Approximate location: Manly Dam National Park, New South Wales, Australia: 33°46’22.0″S 151°14’56.8″E

Magpie-lark, Mudlark, or Peewee

This Magpie-lark was one of three that came up close to investigate a friend and me while we were standing on the shore of Manly Dam. Magpie-larks are also known as Mudlarks, because they build their nests of mud, and as Peewees in imitation of the noise they make.

This one is a male. You can tell by the colour of the throat: in males it’s black, in females white.

Common name: Magpie-lark, also called a Peewee or a Mudlark

Scientific name: Grallina cyanoleuca

Approximate length: 30 cm

Date spotted: 28 April 2018 (Autumn)

Location: Manly Dam National Park, New South Wales, Australia: 33°46’35.5″S 151°14’50.3″E


Yellows and greys of the Eastern Yellow Robin

The bright yellow and soft greys of this bird’s plumage are quite distinctive.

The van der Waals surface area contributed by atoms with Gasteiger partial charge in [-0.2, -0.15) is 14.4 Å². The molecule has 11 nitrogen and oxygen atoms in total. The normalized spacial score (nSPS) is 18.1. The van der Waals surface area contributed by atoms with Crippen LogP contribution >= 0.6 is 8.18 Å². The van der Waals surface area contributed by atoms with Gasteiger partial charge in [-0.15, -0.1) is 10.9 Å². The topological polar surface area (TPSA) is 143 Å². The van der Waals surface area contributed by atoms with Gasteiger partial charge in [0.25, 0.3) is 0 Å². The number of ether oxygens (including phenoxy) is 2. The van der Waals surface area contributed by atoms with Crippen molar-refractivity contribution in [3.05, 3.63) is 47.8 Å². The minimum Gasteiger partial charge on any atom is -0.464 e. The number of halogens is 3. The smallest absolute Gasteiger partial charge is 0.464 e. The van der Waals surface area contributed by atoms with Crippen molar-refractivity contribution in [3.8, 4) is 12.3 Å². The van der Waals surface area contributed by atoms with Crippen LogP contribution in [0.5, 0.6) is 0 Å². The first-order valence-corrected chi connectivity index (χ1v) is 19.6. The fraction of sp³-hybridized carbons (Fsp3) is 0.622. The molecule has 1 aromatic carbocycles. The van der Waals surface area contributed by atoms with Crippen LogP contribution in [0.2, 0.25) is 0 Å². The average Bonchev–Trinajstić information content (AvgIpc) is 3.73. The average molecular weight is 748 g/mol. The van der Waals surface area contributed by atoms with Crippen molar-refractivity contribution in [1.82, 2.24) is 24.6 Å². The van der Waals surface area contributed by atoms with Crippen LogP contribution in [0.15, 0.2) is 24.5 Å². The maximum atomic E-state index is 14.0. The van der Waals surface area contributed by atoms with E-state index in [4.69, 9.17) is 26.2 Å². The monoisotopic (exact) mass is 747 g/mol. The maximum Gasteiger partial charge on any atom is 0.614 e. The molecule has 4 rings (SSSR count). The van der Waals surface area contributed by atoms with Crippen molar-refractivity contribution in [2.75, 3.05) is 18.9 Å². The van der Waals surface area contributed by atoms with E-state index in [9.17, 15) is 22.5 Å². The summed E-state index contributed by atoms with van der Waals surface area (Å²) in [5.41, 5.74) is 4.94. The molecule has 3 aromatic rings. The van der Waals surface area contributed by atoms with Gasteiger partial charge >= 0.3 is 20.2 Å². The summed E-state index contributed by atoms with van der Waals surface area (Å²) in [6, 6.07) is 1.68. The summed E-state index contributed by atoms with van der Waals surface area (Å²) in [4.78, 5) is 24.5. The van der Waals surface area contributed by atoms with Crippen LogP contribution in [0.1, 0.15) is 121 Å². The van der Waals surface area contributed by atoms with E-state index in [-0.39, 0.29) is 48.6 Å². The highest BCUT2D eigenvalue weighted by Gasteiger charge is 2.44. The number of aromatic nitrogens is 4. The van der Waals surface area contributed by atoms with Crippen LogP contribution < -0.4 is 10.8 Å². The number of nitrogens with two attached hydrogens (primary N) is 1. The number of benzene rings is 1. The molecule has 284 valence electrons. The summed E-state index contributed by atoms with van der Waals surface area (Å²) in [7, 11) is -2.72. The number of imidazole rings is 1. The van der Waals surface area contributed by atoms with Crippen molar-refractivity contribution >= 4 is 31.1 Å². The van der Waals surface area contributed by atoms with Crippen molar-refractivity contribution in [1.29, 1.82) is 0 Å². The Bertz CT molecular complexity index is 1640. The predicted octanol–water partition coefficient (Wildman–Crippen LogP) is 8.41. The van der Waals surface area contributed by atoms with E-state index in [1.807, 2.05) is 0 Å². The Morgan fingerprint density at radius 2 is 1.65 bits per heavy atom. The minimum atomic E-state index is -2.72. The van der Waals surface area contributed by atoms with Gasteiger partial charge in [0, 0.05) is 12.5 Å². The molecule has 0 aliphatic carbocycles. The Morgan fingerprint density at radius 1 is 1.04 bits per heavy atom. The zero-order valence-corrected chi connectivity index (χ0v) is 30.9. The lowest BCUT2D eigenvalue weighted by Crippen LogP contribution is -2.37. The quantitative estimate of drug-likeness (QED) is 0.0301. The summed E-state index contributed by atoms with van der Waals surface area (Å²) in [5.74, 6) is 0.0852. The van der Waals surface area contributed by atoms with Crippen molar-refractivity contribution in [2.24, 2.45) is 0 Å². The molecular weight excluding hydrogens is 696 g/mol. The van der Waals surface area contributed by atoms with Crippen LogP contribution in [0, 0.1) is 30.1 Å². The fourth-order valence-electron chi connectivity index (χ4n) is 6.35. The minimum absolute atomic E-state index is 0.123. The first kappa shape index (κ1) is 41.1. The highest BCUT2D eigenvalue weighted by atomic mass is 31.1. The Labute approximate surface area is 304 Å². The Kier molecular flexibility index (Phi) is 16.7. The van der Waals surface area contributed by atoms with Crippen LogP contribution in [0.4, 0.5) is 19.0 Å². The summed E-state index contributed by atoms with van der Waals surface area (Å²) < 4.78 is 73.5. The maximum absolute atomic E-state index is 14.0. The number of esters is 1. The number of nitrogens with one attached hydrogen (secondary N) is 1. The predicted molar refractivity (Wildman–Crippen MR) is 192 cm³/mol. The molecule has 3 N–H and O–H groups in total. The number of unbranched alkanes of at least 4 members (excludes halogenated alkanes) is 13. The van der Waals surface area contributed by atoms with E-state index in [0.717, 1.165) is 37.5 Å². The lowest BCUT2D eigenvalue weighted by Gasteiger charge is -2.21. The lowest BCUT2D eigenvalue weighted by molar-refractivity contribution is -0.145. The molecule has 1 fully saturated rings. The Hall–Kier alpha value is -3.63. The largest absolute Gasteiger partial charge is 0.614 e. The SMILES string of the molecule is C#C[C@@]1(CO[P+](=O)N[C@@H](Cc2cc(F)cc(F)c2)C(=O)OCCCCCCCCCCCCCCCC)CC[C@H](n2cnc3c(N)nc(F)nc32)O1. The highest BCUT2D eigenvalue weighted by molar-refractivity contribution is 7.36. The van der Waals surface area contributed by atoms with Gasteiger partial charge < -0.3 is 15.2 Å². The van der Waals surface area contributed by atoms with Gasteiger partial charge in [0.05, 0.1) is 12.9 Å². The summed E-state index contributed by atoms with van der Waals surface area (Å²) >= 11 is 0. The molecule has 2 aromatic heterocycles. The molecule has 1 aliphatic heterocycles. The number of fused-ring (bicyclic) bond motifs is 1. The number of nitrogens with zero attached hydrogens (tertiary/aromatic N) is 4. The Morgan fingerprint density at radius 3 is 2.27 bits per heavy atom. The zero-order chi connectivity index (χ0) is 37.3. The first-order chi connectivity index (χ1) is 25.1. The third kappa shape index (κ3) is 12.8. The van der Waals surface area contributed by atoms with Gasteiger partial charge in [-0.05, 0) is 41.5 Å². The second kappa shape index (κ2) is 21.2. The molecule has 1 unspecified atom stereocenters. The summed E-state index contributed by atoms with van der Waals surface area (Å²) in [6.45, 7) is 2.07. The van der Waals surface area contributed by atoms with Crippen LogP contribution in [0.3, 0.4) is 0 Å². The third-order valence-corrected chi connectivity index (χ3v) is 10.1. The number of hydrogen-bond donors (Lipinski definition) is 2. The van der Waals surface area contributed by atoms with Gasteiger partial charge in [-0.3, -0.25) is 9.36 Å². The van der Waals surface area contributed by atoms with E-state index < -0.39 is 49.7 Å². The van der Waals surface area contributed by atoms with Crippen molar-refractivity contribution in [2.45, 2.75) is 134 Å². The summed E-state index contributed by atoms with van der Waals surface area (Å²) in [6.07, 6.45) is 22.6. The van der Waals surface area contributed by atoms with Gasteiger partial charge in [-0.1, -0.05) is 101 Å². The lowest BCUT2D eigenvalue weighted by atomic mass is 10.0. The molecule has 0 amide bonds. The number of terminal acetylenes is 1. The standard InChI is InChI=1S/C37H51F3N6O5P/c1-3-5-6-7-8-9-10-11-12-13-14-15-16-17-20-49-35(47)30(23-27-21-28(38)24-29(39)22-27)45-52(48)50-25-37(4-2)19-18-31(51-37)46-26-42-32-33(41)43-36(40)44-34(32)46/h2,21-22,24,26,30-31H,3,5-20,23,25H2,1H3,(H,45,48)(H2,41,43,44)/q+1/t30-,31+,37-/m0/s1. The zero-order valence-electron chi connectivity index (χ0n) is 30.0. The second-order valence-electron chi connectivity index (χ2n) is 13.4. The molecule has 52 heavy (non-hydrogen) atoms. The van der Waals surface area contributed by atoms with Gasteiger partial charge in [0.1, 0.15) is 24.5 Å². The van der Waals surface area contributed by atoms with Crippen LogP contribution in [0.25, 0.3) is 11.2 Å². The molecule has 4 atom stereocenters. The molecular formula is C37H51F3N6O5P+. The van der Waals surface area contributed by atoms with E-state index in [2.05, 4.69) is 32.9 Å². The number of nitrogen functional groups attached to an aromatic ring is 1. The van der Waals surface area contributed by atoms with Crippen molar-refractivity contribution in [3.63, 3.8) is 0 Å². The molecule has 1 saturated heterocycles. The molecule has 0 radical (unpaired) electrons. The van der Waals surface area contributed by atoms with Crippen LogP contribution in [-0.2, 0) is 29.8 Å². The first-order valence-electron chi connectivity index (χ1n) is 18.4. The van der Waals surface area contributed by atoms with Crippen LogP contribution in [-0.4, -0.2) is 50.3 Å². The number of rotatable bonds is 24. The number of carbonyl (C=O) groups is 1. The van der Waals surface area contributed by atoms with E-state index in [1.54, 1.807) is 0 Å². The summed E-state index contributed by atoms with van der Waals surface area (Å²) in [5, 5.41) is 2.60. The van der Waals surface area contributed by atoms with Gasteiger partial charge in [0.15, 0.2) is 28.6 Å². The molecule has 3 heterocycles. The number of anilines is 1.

The bird sat quietly on the branch for quite some time, occasionally turning to watch me with an inquisitive eye:

Common name: Eastern Yellow Robin

Scientific name: Eopsaltria australis

Approximate length: 15 cm

Date spotted: 8 April 2018 (Autumn)

Location: Manly Dam National Park, New South Wales, Australia: 33°46’24.1″S 151°15’07.1″E

Olive-backed Oriole chirruping and looking for bugs

It was the unusual chirruping that made me look up into the trees and see this Olive-backed Oriole. At first I thought it was a Wattle Bird, but the sound it made was unusual. So I snapped a few shots and took them home to examine them on the big screen.

In the video, you can hear the sound the bird makes:

This is the first view I had of the bird. Very well camouflaged!